Workplace Culture

A workplace is so much more than a building. It is the beating heart of your organisation. Your unique business culture flows through the veins of your workplace, influencing team motivation, attitude, productivity and service levels.

Your workplace culture also reflects your company’s values while providing a cocoon that nurtures the talent within your business. Talent is precious. A study showed that 37% of job candidates will accept a job with a lower salary if the company offers an appealing culture, workplace facilities and technology.1

A positive workplace culture has a direct effect on the bottom line: in a global survey of 22,000 workers, organisations scoring in the top 25% on employee experience reported nearly three times the return on assets and double the return on sales compared to organisations in the bottom quartile.2

Workplace Design

The culture of any business starts at the top and company leaders decide when it is time for change. The workplace design is critical to the employee experience. The physical environment should nurture and inspire your team through a “people centric” workplace design, supporting workflows and tasks and giving people choice about how and where they work.

How does your workplace design impact culture?

The casual and formal interaction between people at work is the bedrock of your culture. Day to day conversations, meetings, emails—people soak up the cultural mood of these interactions. Believe it or not, the infrastructure behind this interaction is your workplace design and fit-out. It impacts the ease of communication and collaboration and opens up creative opportunities.  Design also affects movement around the workplace and the ability to complete tasks. Poor design negatively impacts interaction and therefore workplace culture.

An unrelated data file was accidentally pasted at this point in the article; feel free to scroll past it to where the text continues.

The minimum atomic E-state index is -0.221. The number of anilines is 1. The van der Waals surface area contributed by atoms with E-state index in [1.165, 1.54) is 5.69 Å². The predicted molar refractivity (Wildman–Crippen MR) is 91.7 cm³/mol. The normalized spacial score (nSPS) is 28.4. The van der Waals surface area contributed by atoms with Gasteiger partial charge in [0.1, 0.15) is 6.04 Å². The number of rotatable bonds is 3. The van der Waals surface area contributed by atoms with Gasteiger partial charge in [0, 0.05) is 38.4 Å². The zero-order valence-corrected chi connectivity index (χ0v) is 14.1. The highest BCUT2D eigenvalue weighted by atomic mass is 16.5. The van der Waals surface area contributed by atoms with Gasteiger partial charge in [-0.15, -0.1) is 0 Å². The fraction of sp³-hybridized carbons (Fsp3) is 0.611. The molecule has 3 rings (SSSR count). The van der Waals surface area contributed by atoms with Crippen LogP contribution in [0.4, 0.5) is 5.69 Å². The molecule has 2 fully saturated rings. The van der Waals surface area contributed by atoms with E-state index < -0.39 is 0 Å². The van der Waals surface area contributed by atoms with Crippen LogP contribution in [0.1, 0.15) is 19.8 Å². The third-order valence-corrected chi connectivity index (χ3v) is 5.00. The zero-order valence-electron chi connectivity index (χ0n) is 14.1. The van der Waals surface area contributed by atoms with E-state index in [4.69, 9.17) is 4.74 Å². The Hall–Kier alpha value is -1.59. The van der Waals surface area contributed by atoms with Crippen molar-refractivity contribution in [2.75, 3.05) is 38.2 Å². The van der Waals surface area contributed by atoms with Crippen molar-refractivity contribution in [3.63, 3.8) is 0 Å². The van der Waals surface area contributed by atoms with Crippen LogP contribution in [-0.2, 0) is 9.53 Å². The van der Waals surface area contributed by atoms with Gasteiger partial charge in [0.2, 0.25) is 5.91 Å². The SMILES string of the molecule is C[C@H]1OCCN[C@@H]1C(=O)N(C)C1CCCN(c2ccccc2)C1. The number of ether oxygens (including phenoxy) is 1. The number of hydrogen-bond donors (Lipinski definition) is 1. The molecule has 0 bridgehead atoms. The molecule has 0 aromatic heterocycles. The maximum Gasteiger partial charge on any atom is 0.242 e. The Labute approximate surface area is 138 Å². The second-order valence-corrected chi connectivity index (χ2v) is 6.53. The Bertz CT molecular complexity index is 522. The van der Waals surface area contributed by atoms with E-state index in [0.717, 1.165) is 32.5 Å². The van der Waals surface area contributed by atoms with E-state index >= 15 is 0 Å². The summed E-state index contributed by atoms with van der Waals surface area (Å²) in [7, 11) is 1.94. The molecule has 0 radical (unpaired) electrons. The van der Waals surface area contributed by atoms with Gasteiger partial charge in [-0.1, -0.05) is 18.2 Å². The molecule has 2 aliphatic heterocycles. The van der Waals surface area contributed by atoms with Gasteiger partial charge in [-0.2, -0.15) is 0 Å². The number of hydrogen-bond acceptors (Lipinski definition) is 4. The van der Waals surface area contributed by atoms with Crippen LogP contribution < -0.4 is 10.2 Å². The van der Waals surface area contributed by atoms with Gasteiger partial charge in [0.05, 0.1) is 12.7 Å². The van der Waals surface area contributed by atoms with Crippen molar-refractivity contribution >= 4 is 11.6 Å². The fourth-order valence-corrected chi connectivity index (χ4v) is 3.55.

Employees are your brand. If your workplace fit-out emulates your values and brand objectives, staff will live and breathe the cultural vibe and this will positively impact their communication with customers. Walk the talk—if you offer high-tech services or products, give your staff the latest technology to work with. Add features to your workplace design that align with your brand values. For example, Airbnb themes its office meeting rooms around real property listings. There is even a workspace in the San Francisco office that resembles a houseboat.

Collaboration, health and well-being

A positive workplace culture will be enhanced by a workplace design that supports collaboration, health and well-being. An agile and flexible workplace would include quiet working zones, private meeting rooms, group meeting pods, open workstation areas and breakout spaces. A workplace fit-out that has well-designed breakout areas can help people feel “at home at work”, promoting better health and well-being.

Many workplaces expect employees to be available outside the traditional 9-5 workday. This requires some give and take to prevent staff burn-out. Encourage staff to take time out and recharge (not just the batteries on their iPhones!). Breakout spaces will double up as work areas because people just can’t help collaborating over a relaxing cuppa!
The WELL Building Standard has guidelines for workplace fit-outs that support health and well-being. There are ten concepts with distinct health intents: Air, Water, Nourishment, Light, Movement, Thermal Comfort, Sound, Materials, Mind and Community. All these concepts have elements that can contribute to people centric workplace designs and promote a positive cultural vibe.

Encourage movement at workstations and around the workplace with sit-stand desks, separate print rooms and water stations. Even a minor office refurbishment (e.g. a new meeting hub with exercise bike desks) or new facilities (e.g. fresh water drinking stations) can reinvigorate the workforce and improve the employee experience.

Please call the workplace design team at Evoke Projects on 1300 720 692 to explore fit-outs that promote positive cultural change.

  1. Hassell and Empirica Research cited in
  2. Positive Employee Experiences Boost Bottom Line – Carol Patton quoting the IBM and Globoforce 2016 WorkTrends Survey